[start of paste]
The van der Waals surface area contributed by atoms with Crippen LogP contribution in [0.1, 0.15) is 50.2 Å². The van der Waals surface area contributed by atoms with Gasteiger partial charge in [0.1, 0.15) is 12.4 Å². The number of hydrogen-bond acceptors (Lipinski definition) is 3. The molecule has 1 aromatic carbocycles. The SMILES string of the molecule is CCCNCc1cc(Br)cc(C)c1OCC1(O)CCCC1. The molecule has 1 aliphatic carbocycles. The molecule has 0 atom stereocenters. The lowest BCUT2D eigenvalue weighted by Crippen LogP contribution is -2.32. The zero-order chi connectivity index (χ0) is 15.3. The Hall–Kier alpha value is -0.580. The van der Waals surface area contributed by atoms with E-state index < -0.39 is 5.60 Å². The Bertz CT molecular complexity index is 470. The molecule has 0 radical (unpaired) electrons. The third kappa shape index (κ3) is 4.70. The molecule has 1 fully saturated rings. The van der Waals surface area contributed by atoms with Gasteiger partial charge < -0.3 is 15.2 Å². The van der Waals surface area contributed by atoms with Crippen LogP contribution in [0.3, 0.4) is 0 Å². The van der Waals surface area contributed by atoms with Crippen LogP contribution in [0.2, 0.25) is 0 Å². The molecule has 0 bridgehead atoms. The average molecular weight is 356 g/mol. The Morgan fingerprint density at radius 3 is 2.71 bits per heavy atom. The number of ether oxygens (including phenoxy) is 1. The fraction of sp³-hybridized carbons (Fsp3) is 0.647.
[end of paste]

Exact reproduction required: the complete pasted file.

The van der Waals surface area contributed by atoms with Crippen LogP contribution in [0.1, 0.15) is 50.2 Å². The van der Waals surface area contributed by atoms with Gasteiger partial charge in [0.1, 0.15) is 12.4 Å². The number of hydrogen-bond acceptors (Lipinski definition) is 3. The molecule has 1 aromatic carbocycles. The SMILES string of the molecule is CCCNCc1cc(Br)cc(C)c1OCC1(O)CCCC1. The molecule has 1 aliphatic carbocycles. The molecule has 0 atom stereocenters. The lowest BCUT2D eigenvalue weighted by Crippen LogP contribution is -2.32. The zero-order chi connectivity index (χ0) is 15.3. The Hall–Kier alpha value is -0.580. The van der Waals surface area contributed by atoms with E-state index < -0.39 is 5.60 Å². The Bertz CT molecular complexity index is 470. The molecule has 0 radical (unpaired) electrons. The third kappa shape index (κ3) is 4.70. The molecule has 1 fully saturated rings. The van der Waals surface area contributed by atoms with Gasteiger partial charge < -0.3 is 15.2 Å². The van der Waals surface area contributed by atoms with Crippen LogP contribution in [0.3, 0.4) is 0 Å². The van der Waals surface area contributed by atoms with Crippen LogP contribution in [0.2, 0.25) is 0 Å². The molecule has 0 bridgehead atoms. The average molecular weight is 356 g/mol. The Morgan fingerprint density at radius 3 is 2.71 bits per heavy atom. The number of ether oxygens (including phenoxy) is 1. The fraction of sp³-hybridized carbons (Fsp3) is 0.647.